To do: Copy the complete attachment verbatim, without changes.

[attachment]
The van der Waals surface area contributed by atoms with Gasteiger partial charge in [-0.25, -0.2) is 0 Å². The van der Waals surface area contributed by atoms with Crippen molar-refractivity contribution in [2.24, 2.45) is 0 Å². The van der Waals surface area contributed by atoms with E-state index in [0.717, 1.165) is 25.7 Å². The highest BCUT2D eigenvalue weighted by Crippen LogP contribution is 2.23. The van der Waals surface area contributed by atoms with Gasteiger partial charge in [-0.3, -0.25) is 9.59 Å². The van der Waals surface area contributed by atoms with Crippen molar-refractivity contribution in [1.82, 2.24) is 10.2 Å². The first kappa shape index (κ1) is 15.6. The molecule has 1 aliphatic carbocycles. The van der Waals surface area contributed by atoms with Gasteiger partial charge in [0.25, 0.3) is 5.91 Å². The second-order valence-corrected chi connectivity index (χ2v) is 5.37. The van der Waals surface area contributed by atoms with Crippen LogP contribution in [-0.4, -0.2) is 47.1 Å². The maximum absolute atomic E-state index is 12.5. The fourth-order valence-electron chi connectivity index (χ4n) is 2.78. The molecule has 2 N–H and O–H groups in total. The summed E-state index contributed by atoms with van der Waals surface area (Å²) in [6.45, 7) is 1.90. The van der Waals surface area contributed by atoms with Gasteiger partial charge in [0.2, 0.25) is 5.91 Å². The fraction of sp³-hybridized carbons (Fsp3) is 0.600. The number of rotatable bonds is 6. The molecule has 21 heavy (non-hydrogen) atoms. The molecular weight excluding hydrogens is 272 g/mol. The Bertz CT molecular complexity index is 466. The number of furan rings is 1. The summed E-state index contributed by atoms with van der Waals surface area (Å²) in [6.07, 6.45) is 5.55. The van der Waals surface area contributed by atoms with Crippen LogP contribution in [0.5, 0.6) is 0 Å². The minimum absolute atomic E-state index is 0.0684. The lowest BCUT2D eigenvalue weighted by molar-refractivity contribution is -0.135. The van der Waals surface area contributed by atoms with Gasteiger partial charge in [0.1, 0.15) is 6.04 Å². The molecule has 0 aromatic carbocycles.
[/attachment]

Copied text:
The van der Waals surface area contributed by atoms with Gasteiger partial charge in [-0.25, -0.2) is 0 Å². The van der Waals surface area contributed by atoms with Crippen molar-refractivity contribution in [2.24, 2.45) is 0 Å². The van der Waals surface area contributed by atoms with E-state index in [0.717, 1.165) is 25.7 Å². The highest BCUT2D eigenvalue weighted by Crippen LogP contribution is 2.23. The van der Waals surface area contributed by atoms with Gasteiger partial charge in [-0.3, -0.25) is 9.59 Å². The van der Waals surface area contributed by atoms with Crippen molar-refractivity contribution in [1.82, 2.24) is 10.2 Å². The first kappa shape index (κ1) is 15.6. The molecule has 1 aliphatic carbocycles. The van der Waals surface area contributed by atoms with Gasteiger partial charge in [0.25, 0.3) is 5.91 Å². The second-order valence-corrected chi connectivity index (χ2v) is 5.37. The van der Waals surface area contributed by atoms with Crippen LogP contribution in [-0.4, -0.2) is 47.1 Å². The maximum absolute atomic E-state index is 12.5. The fourth-order valence-electron chi connectivity index (χ4n) is 2.78. The molecule has 2 N–H and O–H groups in total. The summed E-state index contributed by atoms with van der Waals surface area (Å²) in [6.45, 7) is 1.90. The van der Waals surface area contributed by atoms with Gasteiger partial charge in [0.2, 0.25) is 5.91 Å². The fraction of sp³-hybridized carbons (Fsp3) is 0.600. The number of rotatable bonds is 6. The molecule has 21 heavy (non-hydrogen) atoms. The molecular weight excluding hydrogens is 272 g/mol. The Bertz CT molecular complexity index is 466. The number of furan rings is 1. The summed E-state index contributed by atoms with van der Waals surface area (Å²) in [6.07, 6.45) is 5.55. The van der Waals surface area contributed by atoms with Crippen LogP contribution in [0.5, 0.6) is 0 Å². The minimum absolute atomic E-state index is 0.0684. The lowest BCUT2D eigenvalue weighted by molar-refractivity contribution is -0.135. The van der Waals surface area contributed by atoms with Gasteiger partial charge in [0.1, 0.15) is 6.04 Å². The molecule has 0 aromatic carbocycles.